Protected women

The protective rules apply not only to female employees and apprentices, but also to students working during school holidays. 

Article L. 331-2 of the Labour Code defines a pregnant woman as any employee in a state of pregnancy who has informed the employer of her condition by a medical certificate sent by registered letter, and a breastfeeding woman as any employee who is breastfeeding her child beyond the eight-week period following childbirth and who informs her employer of this by a medical certificate sent by registered letter. 

The employer’s signature on the duplicate medical certificates attesting the pregnancy or breastfeeding is equivalent to an acknowledgement of receipt. 

Please note: 

The financial measures for pregnant or breastfeeding women are subject to a minimum condition of affiliation to the social security system. Thus, in order to be compensated by the health insurance during maternity leave, the women concerned must be affiliated for at least 6 months during the year preceding the maternity leave. 

A minimum affiliation of 6 months out of the 12 months preceding maternity leave is also required to activate compensation: 

  • in the event of loss of earnings caused by a transfer from a night shift to a day shift (see below, “Night work”) 
  • in the event of exemption from work granted in connection with night work or work considered dangerous for a pregnant or breastfeeding woman (see below, ” Strenuous and dangerous work “). 

Night work

A pregnant or breastfeeding woman is not automatically exempted from night work, i.e. work between 10 p.m. and 6 a.m. It is only at her request that an analysis of her situation is carried out to check whether continuing to work at night poses a risk to her health or that of her child. 

The procedure provided for in this respect by the law is as follows: 

  • Pregnant or breastfeeding women apply to their employer for exemption from night work; 

While this type of request must be made by registered letter, an employer’s signature on a duplicate of the request is also an acknowledgement of receipt. 

  • Employers have one week from receipt of the request to submit the file to an occupational physician;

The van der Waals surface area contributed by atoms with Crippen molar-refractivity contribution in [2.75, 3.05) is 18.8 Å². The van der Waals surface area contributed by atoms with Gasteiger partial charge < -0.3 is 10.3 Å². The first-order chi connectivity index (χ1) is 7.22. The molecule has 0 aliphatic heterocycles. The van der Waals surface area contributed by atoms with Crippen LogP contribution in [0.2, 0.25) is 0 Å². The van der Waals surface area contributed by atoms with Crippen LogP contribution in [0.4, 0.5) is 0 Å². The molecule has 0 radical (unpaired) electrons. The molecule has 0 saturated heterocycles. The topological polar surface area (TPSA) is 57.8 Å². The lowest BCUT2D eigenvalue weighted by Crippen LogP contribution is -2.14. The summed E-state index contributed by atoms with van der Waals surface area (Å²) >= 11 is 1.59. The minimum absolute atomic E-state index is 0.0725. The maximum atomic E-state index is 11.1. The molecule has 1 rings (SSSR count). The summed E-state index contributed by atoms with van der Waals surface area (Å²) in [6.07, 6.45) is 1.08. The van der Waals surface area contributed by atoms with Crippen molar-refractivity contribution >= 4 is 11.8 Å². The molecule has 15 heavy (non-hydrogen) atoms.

It is not the employer, but rather an occupational physician who decides whether or not continuing to work at night is harmful to the worker’s health. This opinion shall be given within 15 days of the transmission of the file by the employer. 

  • If an occupational physician determines that there exists a risk to the health of an employee, employers are obliged to transfer such workers to a daytime workstation, at the same salary;

In order to prevent a loss in pay for a woman worker who would otherwise no longer be entitled to the night work bonus, the text provides that employers shall continue to pay the bonus. 

However, employers are subsequently reimbursed by CNS, and consequently are subject to no financial burden in this regard. 

  • If a transfer to a day shift is not possible, women must be excused from work for the entire period necessary to protect their health, with such period to be determined by the occupational physician; 

During this period of exemption, the employer is no longer obliged to pay a woman’s salary, which is covered by the CNS via the maternity cash benefit. 

  • Breastfeeding women are also eligible for the procedure described above until their child’s first birthday.  


If the opinion issued by the occupational physician is not to her satisfaction, a pregnant or breastfeeding woman may submit an appeal to the Health Directorate within 15 days. 

The Directorate’s decision can be challenged before the Social Security Arbitration Tribunal, which re-examines the case. 

If the decision of this body still does not lead to the desired result, a woman can still appeal to the High Council of Social Security. 

Employers have the same options. 

It should be noted that this entire procedure does not have suspensive effect, which means that the opinion given by the first occupational physician is put into effect pending a final decision.